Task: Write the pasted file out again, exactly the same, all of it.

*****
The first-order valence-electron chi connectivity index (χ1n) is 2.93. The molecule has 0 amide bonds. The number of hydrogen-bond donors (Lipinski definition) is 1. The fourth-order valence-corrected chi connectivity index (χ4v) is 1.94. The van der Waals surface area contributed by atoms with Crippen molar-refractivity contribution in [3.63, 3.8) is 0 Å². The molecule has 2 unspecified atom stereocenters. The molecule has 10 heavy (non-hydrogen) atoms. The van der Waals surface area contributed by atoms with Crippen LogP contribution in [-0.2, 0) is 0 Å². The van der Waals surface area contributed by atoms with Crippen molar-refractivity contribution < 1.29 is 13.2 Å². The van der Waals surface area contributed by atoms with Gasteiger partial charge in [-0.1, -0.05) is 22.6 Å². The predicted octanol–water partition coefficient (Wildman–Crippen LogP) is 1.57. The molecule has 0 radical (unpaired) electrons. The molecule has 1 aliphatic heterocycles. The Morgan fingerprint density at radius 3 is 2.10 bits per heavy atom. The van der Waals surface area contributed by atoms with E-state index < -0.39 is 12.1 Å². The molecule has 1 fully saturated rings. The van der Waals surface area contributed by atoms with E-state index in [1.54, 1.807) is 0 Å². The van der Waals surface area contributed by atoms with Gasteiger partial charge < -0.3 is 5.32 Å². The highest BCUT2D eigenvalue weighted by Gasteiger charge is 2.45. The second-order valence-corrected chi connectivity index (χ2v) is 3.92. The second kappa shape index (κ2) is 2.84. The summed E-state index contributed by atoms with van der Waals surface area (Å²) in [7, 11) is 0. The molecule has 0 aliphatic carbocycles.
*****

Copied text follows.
The first-order valence-electron chi connectivity index (χ1n) is 2.93. The molecule has 0 amide bonds. The number of hydrogen-bond donors (Lipinski definition) is 1. The fourth-order valence-corrected chi connectivity index (χ4v) is 1.94. The van der Waals surface area contributed by atoms with Crippen molar-refractivity contribution in [3.63, 3.8) is 0 Å². The molecule has 2 unspecified atom stereocenters. The molecule has 10 heavy (non-hydrogen) atoms. The van der Waals surface area contributed by atoms with Crippen LogP contribution in [-0.2, 0) is 0 Å². The van der Waals surface area contributed by atoms with Crippen molar-refractivity contribution < 1.29 is 13.2 Å². The van der Waals surface area contributed by atoms with Gasteiger partial charge in [-0.1, -0.05) is 22.6 Å². The predicted octanol–water partition coefficient (Wildman–Crippen LogP) is 1.57. The molecule has 0 radical (unpaired) electrons. The molecule has 1 aliphatic heterocycles. The Morgan fingerprint density at radius 3 is 2.10 bits per heavy atom. The van der Waals surface area contributed by atoms with E-state index < -0.39 is 12.1 Å². The molecule has 1 fully saturated rings. The van der Waals surface area contributed by atoms with E-state index in [1.54, 1.807) is 0 Å². The van der Waals surface area contributed by atoms with Gasteiger partial charge < -0.3 is 5.32 Å². The highest BCUT2D eigenvalue weighted by Gasteiger charge is 2.45. The second-order valence-corrected chi connectivity index (χ2v) is 3.92. The second kappa shape index (κ2) is 2.84. The summed E-state index contributed by atoms with van der Waals surface area (Å²) in [7, 11) is 0. The molecule has 0 aliphatic carbocycles.